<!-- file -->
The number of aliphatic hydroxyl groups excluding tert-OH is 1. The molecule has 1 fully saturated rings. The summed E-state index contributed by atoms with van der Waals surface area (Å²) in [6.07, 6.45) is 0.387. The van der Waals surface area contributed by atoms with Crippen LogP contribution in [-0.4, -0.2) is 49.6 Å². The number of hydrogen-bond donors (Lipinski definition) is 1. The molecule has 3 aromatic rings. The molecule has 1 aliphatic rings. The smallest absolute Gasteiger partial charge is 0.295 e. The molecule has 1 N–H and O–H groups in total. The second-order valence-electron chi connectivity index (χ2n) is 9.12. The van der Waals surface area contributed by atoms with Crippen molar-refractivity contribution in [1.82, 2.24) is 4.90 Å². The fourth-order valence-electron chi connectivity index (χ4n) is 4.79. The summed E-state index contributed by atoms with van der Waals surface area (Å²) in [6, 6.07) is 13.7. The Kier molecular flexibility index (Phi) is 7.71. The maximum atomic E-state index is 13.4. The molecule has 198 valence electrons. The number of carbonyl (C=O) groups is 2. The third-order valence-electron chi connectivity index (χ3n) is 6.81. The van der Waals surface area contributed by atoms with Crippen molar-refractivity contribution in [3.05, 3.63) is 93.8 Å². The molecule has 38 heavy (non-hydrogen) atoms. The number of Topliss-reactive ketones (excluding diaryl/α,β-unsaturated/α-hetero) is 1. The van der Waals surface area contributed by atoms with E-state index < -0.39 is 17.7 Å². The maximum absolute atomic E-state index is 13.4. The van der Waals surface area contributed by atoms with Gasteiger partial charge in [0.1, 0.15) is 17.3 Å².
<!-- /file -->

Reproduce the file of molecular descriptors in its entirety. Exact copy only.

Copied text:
The number of aliphatic hydroxyl groups excluding tert-OH is 1. The molecule has 1 fully saturated rings. The summed E-state index contributed by atoms with van der Waals surface area (Å²) in [6.07, 6.45) is 0.387. The van der Waals surface area contributed by atoms with Crippen LogP contribution in [-0.4, -0.2) is 49.6 Å². The number of hydrogen-bond donors (Lipinski definition) is 1. The molecule has 3 aromatic rings. The molecule has 1 aliphatic rings. The smallest absolute Gasteiger partial charge is 0.295 e. The molecule has 1 N–H and O–H groups in total. The second-order valence-electron chi connectivity index (χ2n) is 9.12. The van der Waals surface area contributed by atoms with Crippen molar-refractivity contribution in [1.82, 2.24) is 4.90 Å². The fourth-order valence-electron chi connectivity index (χ4n) is 4.79. The summed E-state index contributed by atoms with van der Waals surface area (Å²) in [6, 6.07) is 13.7. The Kier molecular flexibility index (Phi) is 7.71. The maximum atomic E-state index is 13.4. The molecule has 198 valence electrons. The number of carbonyl (C=O) groups is 2. The third-order valence-electron chi connectivity index (χ3n) is 6.81. The van der Waals surface area contributed by atoms with Crippen molar-refractivity contribution in [3.05, 3.63) is 93.8 Å². The molecule has 38 heavy (non-hydrogen) atoms. The number of Topliss-reactive ketones (excluding diaryl/α,β-unsaturated/α-hetero) is 1. The van der Waals surface area contributed by atoms with E-state index < -0.39 is 17.7 Å². The maximum absolute atomic E-state index is 13.4. The van der Waals surface area contributed by atoms with Gasteiger partial charge in [0.1, 0.15) is 17.3 Å².